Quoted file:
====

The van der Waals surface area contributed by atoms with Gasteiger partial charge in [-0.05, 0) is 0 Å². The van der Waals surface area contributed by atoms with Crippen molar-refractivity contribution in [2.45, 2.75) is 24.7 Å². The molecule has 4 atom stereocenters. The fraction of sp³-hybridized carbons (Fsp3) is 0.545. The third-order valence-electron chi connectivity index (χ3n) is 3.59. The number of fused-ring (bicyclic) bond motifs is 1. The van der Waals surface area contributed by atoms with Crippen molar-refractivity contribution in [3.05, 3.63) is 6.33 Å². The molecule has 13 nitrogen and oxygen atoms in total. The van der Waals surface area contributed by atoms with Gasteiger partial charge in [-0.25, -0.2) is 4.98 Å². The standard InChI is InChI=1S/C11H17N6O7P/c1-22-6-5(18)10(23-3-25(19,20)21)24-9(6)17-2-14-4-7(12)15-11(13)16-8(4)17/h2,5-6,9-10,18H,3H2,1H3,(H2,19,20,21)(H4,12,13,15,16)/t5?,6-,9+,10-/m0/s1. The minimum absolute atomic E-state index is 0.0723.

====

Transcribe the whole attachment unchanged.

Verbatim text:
The van der Waals surface area contributed by atoms with Gasteiger partial charge in [-0.05, 0) is 0 Å². The van der Waals surface area contributed by atoms with Crippen molar-refractivity contribution in [2.45, 2.75) is 24.7 Å². The molecule has 4 atom stereocenters. The fraction of sp³-hybridized carbons (Fsp3) is 0.545. The third-order valence-electron chi connectivity index (χ3n) is 3.59. The number of fused-ring (bicyclic) bond motifs is 1. The van der Waals surface area contributed by atoms with Crippen molar-refractivity contribution in [3.05, 3.63) is 6.33 Å². The molecule has 13 nitrogen and oxygen atoms in total. The van der Waals surface area contributed by atoms with Gasteiger partial charge in [-0.25, -0.2) is 4.98 Å². The standard InChI is InChI=1S/C11H17N6O7P/c1-22-6-5(18)10(23-3-25(19,20)21)24-9(6)17-2-14-4-7(12)15-11(13)16-8(4)17/h2,5-6,9-10,18H,3H2,1H3,(H2,19,20,21)(H4,12,13,15,16)/t5?,6-,9+,10-/m0/s1. The minimum absolute atomic E-state index is 0.0723.